if ordered by a doctor within the electronic medical record. Nurses receive online
education as well as practical pointers developed by the CAUTI Prevention Committee.
Quality care goes beyond the spoken word. Quality healthcare
depends on communication. That is a challenge for Summa’s Family Medicine
Center and Labor and Delivery as both units care for a number of patients of Limited
English Proficiency (LEP) who don’t speak or undertstand the English language.
An example is the refugee populations of Burmese and Nepalese communities that have
been resettled to Akron, Ohio, where Summa Health System’s main campuses are
A lack of communication can potentially compromise safety and quality of care. In
Women’s Health, for example, there are challenges when an LEP patient arrives
in labor and delivery in an emergency situation. Critical information is needed
before an interpreter can be contacted.
Some issues that arise when treating a LEP patient include:
- Safety. Patients with the same first and last names as well
as the same birth dates.
- Language. Few interpreters, patients with no written language
and a variance in understanding/reading their native language.
- Culture. Health and religious beliefs, diet, work ethic, gender
roles, etc, including appropriate physical contact such as when shaking hands; making
eye contact with a patient; and interpreting body language.
- Access. Transportation, limited insurance.
To help overcome the language barrier in emergency situations, Carol Clevenger,
BSN, RN, created translation notebooks to care for Spanish- and Nepalese-speaking
patients. The notebooks contain common phrases used in a labor-and-delivery situation
and picture to assist in improving patient-nurse communication.
Plans are underway for additional notebooks to address Arabic- and Congo-speaking
refugee populations that will soon arrive in the Akron area. The goal is to create
an atmosphere where expectant mothers can deliver in a safe and comfortable environment
despite the language barrier, making sure LEP populations have a good care experience.
As a result, these patients will likely continue to come back for treatment.
Technology strengthens patient care. Knowledge-Based Charting
(KBC) done on portable computers (workstations on wheels or WOWs) outside each patient
room at Summa Akron City Hospital means no more paper charting for nurses.
The benefits of KBC, compared with the paper-based system, include:
New hope for traumatic brain injury patients.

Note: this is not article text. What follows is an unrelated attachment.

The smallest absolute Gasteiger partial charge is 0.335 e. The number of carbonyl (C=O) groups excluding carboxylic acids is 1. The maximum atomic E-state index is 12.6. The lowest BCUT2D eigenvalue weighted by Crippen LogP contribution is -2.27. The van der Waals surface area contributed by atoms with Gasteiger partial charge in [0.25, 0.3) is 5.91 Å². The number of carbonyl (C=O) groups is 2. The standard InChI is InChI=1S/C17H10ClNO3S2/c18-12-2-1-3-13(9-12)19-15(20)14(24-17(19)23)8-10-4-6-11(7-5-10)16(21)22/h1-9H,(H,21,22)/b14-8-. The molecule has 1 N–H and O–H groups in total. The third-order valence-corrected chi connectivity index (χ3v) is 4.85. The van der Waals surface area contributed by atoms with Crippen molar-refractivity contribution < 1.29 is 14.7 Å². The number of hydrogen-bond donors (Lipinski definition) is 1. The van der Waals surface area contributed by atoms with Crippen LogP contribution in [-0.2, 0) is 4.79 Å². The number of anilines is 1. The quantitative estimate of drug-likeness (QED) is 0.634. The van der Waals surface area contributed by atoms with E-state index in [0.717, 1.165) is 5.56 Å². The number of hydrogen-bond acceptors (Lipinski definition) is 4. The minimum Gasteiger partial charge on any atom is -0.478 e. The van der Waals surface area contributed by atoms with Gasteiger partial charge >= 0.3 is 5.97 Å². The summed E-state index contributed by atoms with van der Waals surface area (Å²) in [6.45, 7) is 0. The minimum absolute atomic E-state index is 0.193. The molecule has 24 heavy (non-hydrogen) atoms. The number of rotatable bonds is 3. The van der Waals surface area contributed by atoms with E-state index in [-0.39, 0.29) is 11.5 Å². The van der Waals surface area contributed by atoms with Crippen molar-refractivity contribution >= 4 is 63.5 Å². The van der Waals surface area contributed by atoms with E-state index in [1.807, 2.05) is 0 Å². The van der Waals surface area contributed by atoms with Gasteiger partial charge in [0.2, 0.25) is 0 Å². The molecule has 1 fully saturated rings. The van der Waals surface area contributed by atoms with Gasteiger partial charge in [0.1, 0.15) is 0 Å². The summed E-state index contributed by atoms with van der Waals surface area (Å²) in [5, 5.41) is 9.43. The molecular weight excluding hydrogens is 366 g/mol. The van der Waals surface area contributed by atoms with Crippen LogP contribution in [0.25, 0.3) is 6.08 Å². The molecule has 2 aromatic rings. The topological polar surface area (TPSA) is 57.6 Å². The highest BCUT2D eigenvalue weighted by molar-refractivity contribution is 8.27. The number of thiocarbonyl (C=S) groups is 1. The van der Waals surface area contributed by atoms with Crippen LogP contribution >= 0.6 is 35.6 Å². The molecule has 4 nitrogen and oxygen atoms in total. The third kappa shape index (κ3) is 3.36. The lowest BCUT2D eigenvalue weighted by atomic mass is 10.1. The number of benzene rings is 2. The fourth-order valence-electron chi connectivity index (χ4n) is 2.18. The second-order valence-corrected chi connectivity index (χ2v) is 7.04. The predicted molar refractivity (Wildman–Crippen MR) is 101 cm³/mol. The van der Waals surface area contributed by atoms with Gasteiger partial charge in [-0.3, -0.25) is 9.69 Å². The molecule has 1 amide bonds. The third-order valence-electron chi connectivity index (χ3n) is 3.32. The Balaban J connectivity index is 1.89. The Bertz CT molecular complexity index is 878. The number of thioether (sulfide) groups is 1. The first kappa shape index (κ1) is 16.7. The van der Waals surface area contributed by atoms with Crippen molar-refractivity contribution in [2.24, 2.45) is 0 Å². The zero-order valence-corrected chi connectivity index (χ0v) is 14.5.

- Consistent charting
- Better continuity of care
- Clinical decision support software to help with risk assessments
- More detailed reporting
- No handwriting or legibility issues
- Vital signs are inputted directly into the system
A grant from
The Adam Williams Foundation has placed Summa Akron City Hospital at the forefront
of a national movement in neurocritical care, which states to not have a predetermined
destiny for patients with traumatic brain injuries (TBIs).
In 2012, training and implementation of new equipment began, including: seven pupilometers
to provide objective pupilary assessments; a hypothermia device; and bispectral
index monitor to assess the condition of a sedated patient. This technology has
allowed critical care nurses to receive more objective information about the condition
of a TBI patient, leading to better informed care.
Breastfeeding initiative. In 2009, nurses at Summa Akron City
Hospital’s maternity unit decided to stop providing kits for new mothers that
included baby formula packets. Instead, the nurses concentrated on teaching new
mothers to breastfeed their newborns.
By encouraging and supporting new mothers to meet their breastfeeding goals, Summa
is helping to keep babies safer and healthier. Formula-fed babies have been found
to be at an increased risk of obesity, sudden infant death syndrome and other conditions.
Nurses teach new mothers on how to properly breastfeed; lactation consultants are
available for additional guidance.
As a result, Summa Akron City Hospital has become a leader among hospitals in Ohio
with its breastfeeding initiative, winning a maternity care best practices award
from the Ohio Lactation Consultant Conference. Only hospitals that don’t distribute
formula packets can earn this award. In addition, Summa Akron City Hospital received
a grant from National Initiative for Children's Healthcare Quality (NICHQ) –
1 of 90 in the country and 6 in Ohio – to help improve breastfeeding practices.
Summa Akron City Hospital is pursuing a "Baby Friendly Hospital" designation. This
is an international award from the World Health Organization, given to hospitals
that achieve the Ten Steps to Successful Breastfeeding, which include the elimination
of formula packets.
Read more about this initiative.
Continuing the tradition of helping overcome substance abuse.
Summa St. Thomas Hospital has a tradition of helping patients overcome substance
abuse. In 1939, Sister Mary Ignatia, hospital registrar, and Robert Smith, M.D.
(Dr. Bob), collaborated to admit to the hospital patients who were suffering from
alcoholism in order to receive treatment. At that time, alcohol was not yet classified
as a disease.
The tradition continues today at Summa St. Thomas Hospital’s Ignatia Hall,
a 14-bed, specialized detoxification unit. Patients come to the detoxification unit
on a voluntary basis. Nurses receive ongoing education about how to assess and treat
patients by two attending physicians. Nurses are educated on how to screen new patients.